Over the past few years there has been a growing discourse among the general public regarding synthetic drug usage in this country. What was once considered a novelty and written off as nothing serious, has slowly become a burgeoning epidemic across the nation. Even with all of the media coverage there is still some confusion as to what synthetic drugs are and just how serious of a public health problem they can pose, in particular the increasing amount of synthetic opiates that are available for purchase over the Internet. The introduction of the digital age has allowed for the widespread production and consumption of these new illicit substances, and has greatly stifled law enforcement's ability to police such substances. So let’s take a look at what synthetic drugs are, what categories they fall into, and what public health ramifications they are causing.
What is a Synthetic Drug?
A synthetic drug is one that is created using man-made chemicals rather than natural ingredients, and often times they are created to produce similar effects as illicit drugs without the legal implications. Synthetic drugs are nothing new, drugs like LSD, Ecstasy, and GHB have been synthesized for decades now, but this new wave of synthetic drugs that are sweeping the nation differ greatly from their predecessors. Where as LSD, Ecstasy, and other synthetic drugs of the past were created in laboratory settings for actual medical purposes, many of these new synthetic drugs that are being released to American markets are created for the sole purpose of skirting laws, in attempts to produce similar, if not increasingly stronger highs. This produces conditions where there is little to no understanding of how the synthetic drugs that are being consumed will affect the users. Granted any illicit drug has its side effects on the person taking it, but with these new synthetic drugs, there is an increased risk, due to the reason for their creation in the first place.
Categories of Synthetic Drugs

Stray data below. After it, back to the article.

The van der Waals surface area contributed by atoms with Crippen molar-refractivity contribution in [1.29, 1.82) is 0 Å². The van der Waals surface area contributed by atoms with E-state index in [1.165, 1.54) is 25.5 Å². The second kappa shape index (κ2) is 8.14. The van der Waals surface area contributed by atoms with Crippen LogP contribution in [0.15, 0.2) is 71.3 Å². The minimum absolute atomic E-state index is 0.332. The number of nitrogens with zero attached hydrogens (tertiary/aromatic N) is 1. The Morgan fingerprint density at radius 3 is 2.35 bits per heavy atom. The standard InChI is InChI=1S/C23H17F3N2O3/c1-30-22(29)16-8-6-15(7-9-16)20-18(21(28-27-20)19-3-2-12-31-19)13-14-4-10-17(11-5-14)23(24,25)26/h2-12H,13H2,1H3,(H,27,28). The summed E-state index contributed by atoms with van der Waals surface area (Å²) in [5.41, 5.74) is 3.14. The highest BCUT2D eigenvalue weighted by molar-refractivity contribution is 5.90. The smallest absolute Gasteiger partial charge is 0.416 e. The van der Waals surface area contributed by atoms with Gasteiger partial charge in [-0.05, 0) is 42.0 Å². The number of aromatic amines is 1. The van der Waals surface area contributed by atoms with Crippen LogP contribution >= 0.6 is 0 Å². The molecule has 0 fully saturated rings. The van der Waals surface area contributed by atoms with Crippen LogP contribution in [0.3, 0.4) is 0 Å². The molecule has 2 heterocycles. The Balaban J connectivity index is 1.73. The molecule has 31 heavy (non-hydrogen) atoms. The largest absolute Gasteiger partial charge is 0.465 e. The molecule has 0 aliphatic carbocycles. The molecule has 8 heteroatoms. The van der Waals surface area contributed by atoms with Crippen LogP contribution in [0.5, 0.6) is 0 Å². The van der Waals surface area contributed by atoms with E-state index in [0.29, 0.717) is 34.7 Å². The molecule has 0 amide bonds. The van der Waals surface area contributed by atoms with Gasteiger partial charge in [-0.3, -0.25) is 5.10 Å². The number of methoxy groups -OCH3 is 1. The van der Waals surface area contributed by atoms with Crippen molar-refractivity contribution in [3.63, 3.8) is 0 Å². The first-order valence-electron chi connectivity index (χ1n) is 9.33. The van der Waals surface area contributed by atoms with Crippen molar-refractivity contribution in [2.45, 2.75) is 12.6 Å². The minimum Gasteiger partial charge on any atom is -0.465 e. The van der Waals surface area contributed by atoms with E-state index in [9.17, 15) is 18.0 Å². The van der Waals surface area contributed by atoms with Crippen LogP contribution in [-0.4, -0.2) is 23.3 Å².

Just as with regular illicit drugs, synthetic drugs have a number of different categories that they can fall into, depending on their chemical make-up and the effect produced. Some of these are:
Cathinones are probably the most well known form of synthetic drug today due to the various news stories associated to their usage, and the strange behavior attributed to people under the influence of this drug. Cathinones were created to mimic the effects of amphetamines but the chemicals were changed in such a way that they were initially legal to sell and own. Among the most popular cathinones are Flakka and Bath Salts. Bath Salts were introduced to the market first and they were known to produce zombie like behavior, where the user appeared to have a complete break from reality, totally unaware of their surroundings. This drug has been attributed to numerous deaths and was seen as a huge public health issue during the height of its usage. Due to the danger of this drug the Federal Government intervened in 2012 and signed into law the Synthetic Drug Abuse Act of 2012, which outlawed cannabinoids and cathinones. This resulted in the creation of Flakka, which for a time was legal because the main ingredient of this substance, alpha-PVP, was not initially illegal. Flakka produced similar, if not worse effects than bath salts, resulting in numerous deaths, hospital visits, and jail sentences.